European shares hit their highest since the 2008 collapse of U.S. bank Lehman Brothers on Wednesday, building on their biggest jump so far this year on hopes of a broader global economic recovery.
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Vodafone Group surged in early trade on reports of tie-up talks with Verizon Communications, adding momentum to markets which look to have regained steam after a pause around Italian elections last week.
At 0829 GMT, the FTSEurofirst 300 index of top European shares was up 0.3 percent at 1,192.34 points, after vaulting over its 2011 intraday peak and hitting a 4-1/2 year high of 1,193.35 points.
"Indexes are breaking above big resistance levels and this is creating room on the upside," said Lionel Jardin, head of institutional sales at Assya Capital, in Paris.
"The sentiment is that central banks are going to remain very accommodative for a while... In this environment, we're seeing more and more people switching from money markets and government bonds and into equities."
Tuesday's roughly two percent gain for most European markets was the biggest since the first day of 2013 and was based largely on hopeful signs on the U.S. economy and expectations of strong pledges to support growth from central banks this week.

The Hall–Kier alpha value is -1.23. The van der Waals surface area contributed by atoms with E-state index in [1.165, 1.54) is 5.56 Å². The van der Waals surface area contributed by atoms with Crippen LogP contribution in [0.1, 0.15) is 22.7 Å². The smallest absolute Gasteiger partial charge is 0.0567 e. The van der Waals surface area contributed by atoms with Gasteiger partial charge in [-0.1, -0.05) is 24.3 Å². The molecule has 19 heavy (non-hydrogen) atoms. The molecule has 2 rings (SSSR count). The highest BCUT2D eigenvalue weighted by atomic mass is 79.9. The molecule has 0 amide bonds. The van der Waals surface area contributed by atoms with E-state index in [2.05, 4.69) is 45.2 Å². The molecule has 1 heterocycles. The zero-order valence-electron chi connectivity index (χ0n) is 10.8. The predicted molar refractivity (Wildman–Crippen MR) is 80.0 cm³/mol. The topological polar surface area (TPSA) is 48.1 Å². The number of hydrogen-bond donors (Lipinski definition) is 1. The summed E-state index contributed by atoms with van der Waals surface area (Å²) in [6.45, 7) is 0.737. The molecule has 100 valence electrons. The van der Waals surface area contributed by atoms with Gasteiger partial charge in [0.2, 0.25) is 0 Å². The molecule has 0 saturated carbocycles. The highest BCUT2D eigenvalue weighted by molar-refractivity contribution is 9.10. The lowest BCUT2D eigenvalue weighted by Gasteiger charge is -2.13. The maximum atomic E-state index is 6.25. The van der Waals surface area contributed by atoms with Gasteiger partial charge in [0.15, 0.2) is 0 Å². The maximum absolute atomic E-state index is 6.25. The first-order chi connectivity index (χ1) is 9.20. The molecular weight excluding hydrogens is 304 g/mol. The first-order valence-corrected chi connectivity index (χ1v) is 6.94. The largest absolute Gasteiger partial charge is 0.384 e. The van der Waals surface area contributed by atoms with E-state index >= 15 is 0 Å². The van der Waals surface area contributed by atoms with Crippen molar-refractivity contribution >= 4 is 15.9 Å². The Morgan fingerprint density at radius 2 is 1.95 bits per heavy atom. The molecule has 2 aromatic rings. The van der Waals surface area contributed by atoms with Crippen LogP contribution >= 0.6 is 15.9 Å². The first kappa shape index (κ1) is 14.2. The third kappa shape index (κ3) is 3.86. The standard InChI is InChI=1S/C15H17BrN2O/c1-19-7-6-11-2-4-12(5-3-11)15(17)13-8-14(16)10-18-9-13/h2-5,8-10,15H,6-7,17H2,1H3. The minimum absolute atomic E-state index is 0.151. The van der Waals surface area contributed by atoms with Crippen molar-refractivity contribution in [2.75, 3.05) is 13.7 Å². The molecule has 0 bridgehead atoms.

Janet Yellen, the U.S. Federal Reserve's influential vice chairwoman, fuelled the rally this week by saying the Fed's aggressive monetary stimulus was warranted.
The European Central Bank and the Bank of England both meet on Thursday, and many analysts expect at least a hint from the former that it is moving towards another cut in interest rates.
Around Europe, UK's FTSE 100 index was up 0.3 percent, Germany's DAX index up 1.2 percent, and France's CAC 40 up 0.3 percent, while the euro zone's blue chip Euro STOXX 50 index was up 0.5 percent at 2,695.17 points.
Vodafone was by far the biggest gainer among Europe's blue chips, up 6 percent, boosted by a report the UK telecom group is on talks with U.S. peer Verizon Communications about a potential tie-up.
Despite this week's strong gains in stocks, TradingSat technical analyst Alexandre Tixier said it's probably better to wait for a pull-back before further buying equities at this point.
"With the ECB, BoE and the U.S. payrolls this week, I don't think it's a good idea to buy following such a rally," he said.
"The medium trend is positive, but multi-year highs are never good entry levels. We're going wait for a pull-back before getting in. It might take of a few days before we get that, but it's worth staying on the sidelines meanwhile."
Tixier recommended buying individual stocks rather than indexes or exchange-traded funds, and said he is positive on the shares of French banks Credit Agricole and Societe Generale, although he suggested waiting for a pull-back before buying.
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